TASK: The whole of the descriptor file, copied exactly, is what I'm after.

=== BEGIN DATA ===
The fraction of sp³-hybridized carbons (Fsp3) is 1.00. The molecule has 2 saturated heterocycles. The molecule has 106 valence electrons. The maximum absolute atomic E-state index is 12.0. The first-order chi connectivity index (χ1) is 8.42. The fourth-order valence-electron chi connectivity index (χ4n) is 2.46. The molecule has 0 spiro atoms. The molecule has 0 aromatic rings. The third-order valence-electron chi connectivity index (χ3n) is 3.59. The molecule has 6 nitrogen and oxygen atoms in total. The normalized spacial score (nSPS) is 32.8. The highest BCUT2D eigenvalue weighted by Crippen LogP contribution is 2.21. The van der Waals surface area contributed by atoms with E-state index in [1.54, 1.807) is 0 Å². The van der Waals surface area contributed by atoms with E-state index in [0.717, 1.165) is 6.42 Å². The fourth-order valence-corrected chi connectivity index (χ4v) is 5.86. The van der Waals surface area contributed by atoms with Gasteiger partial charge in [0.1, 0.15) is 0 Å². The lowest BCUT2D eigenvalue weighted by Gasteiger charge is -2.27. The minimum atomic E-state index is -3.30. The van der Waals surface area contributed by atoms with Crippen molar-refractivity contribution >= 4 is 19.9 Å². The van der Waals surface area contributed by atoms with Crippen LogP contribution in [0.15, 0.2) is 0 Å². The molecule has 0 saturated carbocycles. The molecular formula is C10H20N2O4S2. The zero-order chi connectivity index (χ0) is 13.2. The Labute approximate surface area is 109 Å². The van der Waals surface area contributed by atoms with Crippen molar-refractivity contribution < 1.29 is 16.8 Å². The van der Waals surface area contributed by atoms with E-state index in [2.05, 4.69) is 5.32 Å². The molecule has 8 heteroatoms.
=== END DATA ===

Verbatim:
The fraction of sp³-hybridized carbons (Fsp3) is 1.00. The molecule has 2 saturated heterocycles. The molecule has 106 valence electrons. The maximum absolute atomic E-state index is 12.0. The first-order chi connectivity index (χ1) is 8.42. The fourth-order valence-electron chi connectivity index (χ4n) is 2.46. The molecule has 0 spiro atoms. The molecule has 0 aromatic rings. The third-order valence-electron chi connectivity index (χ3n) is 3.59. The molecule has 6 nitrogen and oxygen atoms in total. The normalized spacial score (nSPS) is 32.8. The highest BCUT2D eigenvalue weighted by Crippen LogP contribution is 2.21. The van der Waals surface area contributed by atoms with E-state index in [1.54, 1.807) is 0 Å². The van der Waals surface area contributed by atoms with E-state index in [0.717, 1.165) is 6.42 Å². The fourth-order valence-corrected chi connectivity index (χ4v) is 5.86. The van der Waals surface area contributed by atoms with Gasteiger partial charge in [0.1, 0.15) is 0 Å². The lowest BCUT2D eigenvalue weighted by Gasteiger charge is -2.27. The minimum atomic E-state index is -3.30. The van der Waals surface area contributed by atoms with Crippen molar-refractivity contribution >= 4 is 19.9 Å². The van der Waals surface area contributed by atoms with Crippen LogP contribution in [0.15, 0.2) is 0 Å². The molecule has 0 saturated carbocycles. The molecular formula is C10H20N2O4S2. The zero-order chi connectivity index (χ0) is 13.2. The Labute approximate surface area is 109 Å². The van der Waals surface area contributed by atoms with Crippen molar-refractivity contribution < 1.29 is 16.8 Å². The van der Waals surface area contributed by atoms with E-state index in [2.05, 4.69) is 5.32 Å². The molecule has 8 heteroatoms.